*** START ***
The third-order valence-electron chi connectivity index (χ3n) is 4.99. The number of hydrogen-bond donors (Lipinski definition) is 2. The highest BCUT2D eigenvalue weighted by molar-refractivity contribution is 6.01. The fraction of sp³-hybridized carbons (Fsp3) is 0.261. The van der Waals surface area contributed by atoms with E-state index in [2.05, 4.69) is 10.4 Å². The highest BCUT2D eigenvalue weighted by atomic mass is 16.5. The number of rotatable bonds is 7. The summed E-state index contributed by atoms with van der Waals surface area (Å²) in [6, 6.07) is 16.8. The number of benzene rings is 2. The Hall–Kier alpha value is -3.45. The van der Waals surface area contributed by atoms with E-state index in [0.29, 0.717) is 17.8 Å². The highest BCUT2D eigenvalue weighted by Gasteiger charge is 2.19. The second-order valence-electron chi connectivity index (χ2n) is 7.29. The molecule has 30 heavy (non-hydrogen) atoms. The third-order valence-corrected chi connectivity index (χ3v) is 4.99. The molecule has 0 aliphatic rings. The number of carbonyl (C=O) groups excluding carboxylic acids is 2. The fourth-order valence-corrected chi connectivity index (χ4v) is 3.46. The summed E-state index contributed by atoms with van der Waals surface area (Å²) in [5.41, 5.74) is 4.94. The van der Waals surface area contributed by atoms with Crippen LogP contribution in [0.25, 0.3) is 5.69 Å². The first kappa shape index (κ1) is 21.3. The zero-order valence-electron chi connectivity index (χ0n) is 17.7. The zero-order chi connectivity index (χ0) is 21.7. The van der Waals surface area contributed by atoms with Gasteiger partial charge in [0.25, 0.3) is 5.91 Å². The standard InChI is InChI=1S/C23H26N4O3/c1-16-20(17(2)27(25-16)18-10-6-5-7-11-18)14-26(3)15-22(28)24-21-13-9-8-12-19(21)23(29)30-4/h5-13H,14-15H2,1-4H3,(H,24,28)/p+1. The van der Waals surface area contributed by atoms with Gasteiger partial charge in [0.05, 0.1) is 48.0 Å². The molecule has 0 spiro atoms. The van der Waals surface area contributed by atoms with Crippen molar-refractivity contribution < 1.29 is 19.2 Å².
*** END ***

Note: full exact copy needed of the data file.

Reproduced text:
The third-order valence-electron chi connectivity index (χ3n) is 4.99. The number of hydrogen-bond donors (Lipinski definition) is 2. The highest BCUT2D eigenvalue weighted by molar-refractivity contribution is 6.01. The fraction of sp³-hybridized carbons (Fsp3) is 0.261. The van der Waals surface area contributed by atoms with E-state index in [2.05, 4.69) is 10.4 Å². The highest BCUT2D eigenvalue weighted by atomic mass is 16.5. The number of rotatable bonds is 7. The summed E-state index contributed by atoms with van der Waals surface area (Å²) in [6, 6.07) is 16.8. The number of benzene rings is 2. The Hall–Kier alpha value is -3.45. The van der Waals surface area contributed by atoms with E-state index in [0.29, 0.717) is 17.8 Å². The highest BCUT2D eigenvalue weighted by Gasteiger charge is 2.19. The second-order valence-electron chi connectivity index (χ2n) is 7.29. The molecule has 30 heavy (non-hydrogen) atoms. The third-order valence-corrected chi connectivity index (χ3v) is 4.99. The molecule has 0 aliphatic rings. The number of carbonyl (C=O) groups excluding carboxylic acids is 2. The fourth-order valence-corrected chi connectivity index (χ4v) is 3.46. The summed E-state index contributed by atoms with van der Waals surface area (Å²) in [5.41, 5.74) is 4.94. The van der Waals surface area contributed by atoms with Crippen LogP contribution in [0.25, 0.3) is 5.69 Å². The first kappa shape index (κ1) is 21.3. The zero-order valence-electron chi connectivity index (χ0n) is 17.7. The zero-order chi connectivity index (χ0) is 21.7. The van der Waals surface area contributed by atoms with Gasteiger partial charge in [0.25, 0.3) is 5.91 Å². The standard InChI is InChI=1S/C23H26N4O3/c1-16-20(17(2)27(25-16)18-10-6-5-7-11-18)14-26(3)15-22(28)24-21-13-9-8-12-19(21)23(29)30-4/h5-13H,14-15H2,1-4H3,(H,24,28)/p+1. The van der Waals surface area contributed by atoms with Gasteiger partial charge in [0.05, 0.1) is 48.0 Å². The molecule has 0 spiro atoms. The van der Waals surface area contributed by atoms with Crippen molar-refractivity contribution < 1.29 is 19.2 Å².